Earth Planets Space, Vol. 57 (No. 4), pp. 281-289, 2005
Shoichiro Yokota1 and Yoshifumi Saito1
1Institute of Space and Astronautical Science, Kanagawa 229-8510, Japan
(Received August 30, 2004; Revised February 1, 2005; Accepted March 10, 2005)
In situ measurement of Moon-originating ions picked-up in orbit round the Moon is expected to provide valuable information regarding the thin lunar atmosphere and surface. Secondary ions sputtered by the solar wind ions reflect the surface abundance. Global composition mapping of the lunar surface may be thus achieved by measuring the sputtered ions as one would perform laboratory SIMS. We studied the dynamics of picked-up lunar ions when the Moon was exposed to the solar wind. Our model's source mechanism involved photoionization of the lunar exospheric atoms, photon-stimulated ion desorption, and ion sputtering. We propose that an intense flux of picked-up lunar ions (104 /cm2 sec) exists at an altitude of 100 km, for nearly a quarter of the orbit. The ion flux originating from the lunar surface is mono-directional and mono-energetic, and is distinguishable from that of lunar atmospheric origin whose energy spectra correspond to their spatial distribution. Our calculation suggested that ion measurements in orbit round the Moon enable remote SIMS analyses.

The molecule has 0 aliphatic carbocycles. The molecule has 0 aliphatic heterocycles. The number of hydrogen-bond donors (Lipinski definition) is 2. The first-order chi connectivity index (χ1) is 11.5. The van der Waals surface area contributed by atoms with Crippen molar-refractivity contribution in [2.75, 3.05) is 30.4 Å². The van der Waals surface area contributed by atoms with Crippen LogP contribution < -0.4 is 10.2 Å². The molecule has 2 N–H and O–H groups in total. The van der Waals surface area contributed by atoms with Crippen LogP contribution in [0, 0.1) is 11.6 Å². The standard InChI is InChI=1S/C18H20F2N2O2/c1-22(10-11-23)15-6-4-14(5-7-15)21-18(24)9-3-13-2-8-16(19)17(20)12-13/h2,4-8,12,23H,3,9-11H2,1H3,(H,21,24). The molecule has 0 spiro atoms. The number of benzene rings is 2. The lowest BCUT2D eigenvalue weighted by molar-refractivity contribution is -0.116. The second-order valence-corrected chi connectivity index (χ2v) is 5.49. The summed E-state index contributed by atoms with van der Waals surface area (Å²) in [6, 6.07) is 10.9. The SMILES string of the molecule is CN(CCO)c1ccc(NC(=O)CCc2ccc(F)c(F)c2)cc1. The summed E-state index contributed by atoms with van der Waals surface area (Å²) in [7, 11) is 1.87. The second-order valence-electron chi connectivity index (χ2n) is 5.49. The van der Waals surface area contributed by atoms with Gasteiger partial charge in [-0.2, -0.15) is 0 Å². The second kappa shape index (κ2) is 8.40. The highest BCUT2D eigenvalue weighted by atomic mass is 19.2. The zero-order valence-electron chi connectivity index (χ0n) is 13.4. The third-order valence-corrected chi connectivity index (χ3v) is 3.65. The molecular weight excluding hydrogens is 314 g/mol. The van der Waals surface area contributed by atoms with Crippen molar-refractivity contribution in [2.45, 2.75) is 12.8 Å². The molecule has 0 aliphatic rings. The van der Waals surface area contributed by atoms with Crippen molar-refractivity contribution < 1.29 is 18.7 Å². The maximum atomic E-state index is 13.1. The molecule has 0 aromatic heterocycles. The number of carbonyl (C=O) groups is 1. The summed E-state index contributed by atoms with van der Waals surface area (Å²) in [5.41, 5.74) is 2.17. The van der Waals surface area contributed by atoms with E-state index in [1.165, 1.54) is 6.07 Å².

Key words: Picked-up lunar ions, lunar surface, compositional remote SIMS analysis.